Dan Jurgens handles the recreation of GREEN ARROW on the art side and I liked his work here. Everything flows well and I generally enjoyed all parts of the art from the SMALLVILLE-influenced costume to the stubble on Oliver’s face, reminding us that his classic goatee will probably be on its way as the character and the book develops. The one sore point for me has to be the cover art by Dave Wilkins. As good as his work is here I despise the look of GREEN ARROW on this cover. It looks like Wolverine and Cyclops had an illegitimate lovechild who stole GREEN ARROW’s costume. I dare anyone to look at this cover and not see Wolverine (he even has mutton chops, for God’s sake!).

While definitely not the best entry in the slew of DC’s relaunch books, GREEN ARROW is still interesting enough to warrant me picking up the next issue.

You can follow The Writing Rambler on his blog here and follow on Twitter @Writing_Rambler !


Writer: Eric Powell & Tracy Marsh
Art: Victor Santos


Writer: John Layman
Art: Alberto Ponticelli/Jay Fotos
Publisher: IDW Publishing
Reviewer: MajinFu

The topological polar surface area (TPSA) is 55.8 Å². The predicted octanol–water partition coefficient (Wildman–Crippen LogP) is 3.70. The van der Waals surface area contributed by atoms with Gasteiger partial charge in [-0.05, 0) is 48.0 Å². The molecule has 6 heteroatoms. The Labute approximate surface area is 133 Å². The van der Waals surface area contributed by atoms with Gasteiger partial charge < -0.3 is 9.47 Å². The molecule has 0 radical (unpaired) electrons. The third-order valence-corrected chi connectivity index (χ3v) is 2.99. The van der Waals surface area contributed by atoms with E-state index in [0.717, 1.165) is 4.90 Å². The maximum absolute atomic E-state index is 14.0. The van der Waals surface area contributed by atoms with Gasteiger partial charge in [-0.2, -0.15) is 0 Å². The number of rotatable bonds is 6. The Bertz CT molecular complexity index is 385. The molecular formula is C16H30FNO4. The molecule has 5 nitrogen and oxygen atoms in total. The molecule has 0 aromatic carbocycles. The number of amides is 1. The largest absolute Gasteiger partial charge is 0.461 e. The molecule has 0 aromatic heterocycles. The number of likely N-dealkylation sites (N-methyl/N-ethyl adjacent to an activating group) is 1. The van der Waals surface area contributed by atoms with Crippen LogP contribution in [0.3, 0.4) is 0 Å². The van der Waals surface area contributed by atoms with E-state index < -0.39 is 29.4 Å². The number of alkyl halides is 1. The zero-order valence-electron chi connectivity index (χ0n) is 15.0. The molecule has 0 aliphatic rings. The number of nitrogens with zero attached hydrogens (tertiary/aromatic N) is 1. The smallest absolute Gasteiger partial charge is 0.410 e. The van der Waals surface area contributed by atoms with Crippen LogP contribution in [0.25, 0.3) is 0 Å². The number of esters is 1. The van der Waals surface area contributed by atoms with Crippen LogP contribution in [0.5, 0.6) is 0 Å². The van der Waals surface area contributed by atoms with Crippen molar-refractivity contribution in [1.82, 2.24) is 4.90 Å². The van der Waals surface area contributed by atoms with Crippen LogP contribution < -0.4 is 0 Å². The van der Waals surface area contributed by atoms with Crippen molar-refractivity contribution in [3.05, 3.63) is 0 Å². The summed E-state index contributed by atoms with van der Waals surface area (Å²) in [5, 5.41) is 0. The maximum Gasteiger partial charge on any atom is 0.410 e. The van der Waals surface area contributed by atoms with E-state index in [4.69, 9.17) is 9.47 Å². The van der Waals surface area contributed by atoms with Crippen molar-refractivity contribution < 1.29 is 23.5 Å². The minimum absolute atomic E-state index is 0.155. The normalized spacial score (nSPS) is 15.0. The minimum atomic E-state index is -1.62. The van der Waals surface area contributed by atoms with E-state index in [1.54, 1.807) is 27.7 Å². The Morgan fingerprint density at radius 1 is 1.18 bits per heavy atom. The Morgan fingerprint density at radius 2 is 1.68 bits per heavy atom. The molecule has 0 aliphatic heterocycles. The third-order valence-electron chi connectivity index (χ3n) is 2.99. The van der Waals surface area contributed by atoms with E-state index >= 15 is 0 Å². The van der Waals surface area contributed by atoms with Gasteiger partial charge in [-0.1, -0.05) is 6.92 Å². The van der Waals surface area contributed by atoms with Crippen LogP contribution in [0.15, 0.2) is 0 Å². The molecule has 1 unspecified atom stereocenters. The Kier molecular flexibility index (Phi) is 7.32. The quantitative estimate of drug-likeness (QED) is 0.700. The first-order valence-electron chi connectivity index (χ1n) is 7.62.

Note: The first comic discussed below was originally released on August 24th SPOILERS AHEAD

In case you didn’t know, Godzilla’s origins lie with the atomic bomb, making a monster into the anti-nuclear poster child. Over time, this role has shifted, but Godzilla remains the personification (or is it monsterfication?) of destructive human behavior. Eric Powell has constructed a kaiju story true to the roots of everybody’s favorite monster while pushing the subject to explore new territory, some of it silly and other parts eerily relevant. This issue finds the American people pleading for a solution to their giant monster infestation, with Barack Obama electing to build a Mechagodzilla…in Detroit. It’s not exactly a novel idea to once again place an industrial burden on Michigan’s Motor City, but it works incredibly well in the story, while the payoff is both ludicrously funny and incredibly sad at the same time. Victor Santos fills in for Phil Hester on art duties this issue, and does a commendable job of maintaining a visual continuity while not holding back on the large-scale battles that occur. There’s a human element to this book as well, serving as a potent point of entry for the reader. In fact, the book has at least three pages of human insight that proved to be as memorable as the bigger monster moments, even when working in unison. While I sometimes wish I had trade waited on this series, there hasn’t been a weak issue yet. This is a highly enjoyable read which scrutinizes the numerous ways Americans deal with trauma and the limitations of a destructive world. It raises the question of why people think they have to blow shit up to make a point, yet it’s not afraid to have a sense of humor in the face of total annihilation, and that’s an admirable quality that really sets this book apart. The next issue comes out September 28th.